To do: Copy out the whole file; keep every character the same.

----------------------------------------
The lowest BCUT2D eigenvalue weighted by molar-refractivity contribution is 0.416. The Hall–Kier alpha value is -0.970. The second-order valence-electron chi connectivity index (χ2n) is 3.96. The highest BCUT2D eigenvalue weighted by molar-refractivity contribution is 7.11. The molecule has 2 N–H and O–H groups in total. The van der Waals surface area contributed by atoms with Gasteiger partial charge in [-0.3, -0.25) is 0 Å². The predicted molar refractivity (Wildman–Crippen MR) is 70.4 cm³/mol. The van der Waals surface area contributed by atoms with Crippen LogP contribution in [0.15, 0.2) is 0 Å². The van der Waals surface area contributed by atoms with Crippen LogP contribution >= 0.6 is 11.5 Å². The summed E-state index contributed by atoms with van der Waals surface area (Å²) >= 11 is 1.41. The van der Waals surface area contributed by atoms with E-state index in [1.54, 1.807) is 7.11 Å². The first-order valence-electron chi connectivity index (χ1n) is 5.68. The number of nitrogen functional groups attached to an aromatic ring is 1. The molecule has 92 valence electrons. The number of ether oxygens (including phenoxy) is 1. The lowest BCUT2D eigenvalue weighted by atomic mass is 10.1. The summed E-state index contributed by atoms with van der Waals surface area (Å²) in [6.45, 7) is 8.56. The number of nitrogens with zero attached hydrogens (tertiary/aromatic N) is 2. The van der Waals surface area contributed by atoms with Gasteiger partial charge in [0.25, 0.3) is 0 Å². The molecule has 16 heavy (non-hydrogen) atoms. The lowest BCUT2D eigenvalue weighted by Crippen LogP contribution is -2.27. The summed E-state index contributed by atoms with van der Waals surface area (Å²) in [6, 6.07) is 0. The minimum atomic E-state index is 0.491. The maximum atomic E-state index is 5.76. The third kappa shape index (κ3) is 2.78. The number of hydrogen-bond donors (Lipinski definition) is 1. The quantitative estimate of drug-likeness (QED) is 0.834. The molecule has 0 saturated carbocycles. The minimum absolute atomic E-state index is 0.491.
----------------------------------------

The lowest BCUT2D eigenvalue weighted by molar-refractivity contribution is 0.416. The Hall–Kier alpha value is -0.970. The second-order valence-electron chi connectivity index (χ2n) is 3.96. The highest BCUT2D eigenvalue weighted by molar-refractivity contribution is 7.11. The molecule has 2 N–H and O–H groups in total. The van der Waals surface area contributed by atoms with Gasteiger partial charge in [-0.3, -0.25) is 0 Å². The predicted molar refractivity (Wildman–Crippen MR) is 70.4 cm³/mol. The van der Waals surface area contributed by atoms with Crippen LogP contribution in [0.15, 0.2) is 0 Å². The van der Waals surface area contributed by atoms with Crippen LogP contribution >= 0.6 is 11.5 Å². The summed E-state index contributed by atoms with van der Waals surface area (Å²) >= 11 is 1.41. The van der Waals surface area contributed by atoms with E-state index in [1.54, 1.807) is 7.11 Å². The first-order valence-electron chi connectivity index (χ1n) is 5.68. The number of nitrogen functional groups attached to an aromatic ring is 1. The molecule has 92 valence electrons. The number of ether oxygens (including phenoxy) is 1. The lowest BCUT2D eigenvalue weighted by atomic mass is 10.1. The summed E-state index contributed by atoms with van der Waals surface area (Å²) in [6.45, 7) is 8.56. The number of nitrogens with zero attached hydrogens (tertiary/aromatic N) is 2. The van der Waals surface area contributed by atoms with Gasteiger partial charge in [0.25, 0.3) is 0 Å². The molecule has 16 heavy (non-hydrogen) atoms. The lowest BCUT2D eigenvalue weighted by Crippen LogP contribution is -2.27. The summed E-state index contributed by atoms with van der Waals surface area (Å²) in [6, 6.07) is 0. The minimum atomic E-state index is 0.491. The maximum atomic E-state index is 5.76. The third kappa shape index (κ3) is 2.78. The number of hydrogen-bond donors (Lipinski definition) is 1. The quantitative estimate of drug-likeness (QED) is 0.834. The molecule has 0 saturated carbocycles. The minimum absolute atomic E-state index is 0.491.